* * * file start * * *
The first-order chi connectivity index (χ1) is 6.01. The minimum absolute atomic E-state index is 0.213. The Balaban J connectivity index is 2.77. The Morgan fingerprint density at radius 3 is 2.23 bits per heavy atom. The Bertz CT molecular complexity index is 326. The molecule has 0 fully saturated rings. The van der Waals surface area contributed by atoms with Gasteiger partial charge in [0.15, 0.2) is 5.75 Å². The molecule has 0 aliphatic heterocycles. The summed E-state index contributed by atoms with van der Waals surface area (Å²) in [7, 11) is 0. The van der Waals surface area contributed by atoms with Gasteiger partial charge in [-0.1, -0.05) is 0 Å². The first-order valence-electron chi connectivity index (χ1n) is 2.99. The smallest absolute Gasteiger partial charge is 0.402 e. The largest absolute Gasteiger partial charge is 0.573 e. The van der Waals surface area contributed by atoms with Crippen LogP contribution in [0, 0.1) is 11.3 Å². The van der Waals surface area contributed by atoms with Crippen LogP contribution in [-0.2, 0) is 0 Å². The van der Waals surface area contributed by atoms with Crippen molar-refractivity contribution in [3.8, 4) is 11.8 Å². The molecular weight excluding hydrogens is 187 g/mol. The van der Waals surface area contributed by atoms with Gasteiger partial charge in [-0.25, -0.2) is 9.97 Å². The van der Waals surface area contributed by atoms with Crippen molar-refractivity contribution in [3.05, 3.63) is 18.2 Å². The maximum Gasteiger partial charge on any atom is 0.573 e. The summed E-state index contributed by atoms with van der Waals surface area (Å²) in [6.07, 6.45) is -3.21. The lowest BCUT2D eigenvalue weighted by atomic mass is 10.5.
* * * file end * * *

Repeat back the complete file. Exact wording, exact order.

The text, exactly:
The first-order chi connectivity index (χ1) is 6.01. The minimum absolute atomic E-state index is 0.213. The Balaban J connectivity index is 2.77. The Morgan fingerprint density at radius 3 is 2.23 bits per heavy atom. The Bertz CT molecular complexity index is 326. The molecule has 0 fully saturated rings. The van der Waals surface area contributed by atoms with Gasteiger partial charge in [0.15, 0.2) is 5.75 Å². The molecule has 0 aliphatic heterocycles. The summed E-state index contributed by atoms with van der Waals surface area (Å²) in [7, 11) is 0. The van der Waals surface area contributed by atoms with Gasteiger partial charge in [-0.1, -0.05) is 0 Å². The first-order valence-electron chi connectivity index (χ1n) is 2.99. The smallest absolute Gasteiger partial charge is 0.402 e. The largest absolute Gasteiger partial charge is 0.573 e. The van der Waals surface area contributed by atoms with Crippen LogP contribution in [0, 0.1) is 11.3 Å². The van der Waals surface area contributed by atoms with Crippen LogP contribution in [-0.2, 0) is 0 Å². The van der Waals surface area contributed by atoms with Crippen molar-refractivity contribution in [3.8, 4) is 11.8 Å². The molecular weight excluding hydrogens is 187 g/mol. The van der Waals surface area contributed by atoms with Gasteiger partial charge in [-0.25, -0.2) is 9.97 Å². The van der Waals surface area contributed by atoms with Crippen molar-refractivity contribution in [3.05, 3.63) is 18.2 Å². The maximum Gasteiger partial charge on any atom is 0.573 e. The summed E-state index contributed by atoms with van der Waals surface area (Å²) in [6.07, 6.45) is -3.21. The lowest BCUT2D eigenvalue weighted by atomic mass is 10.5.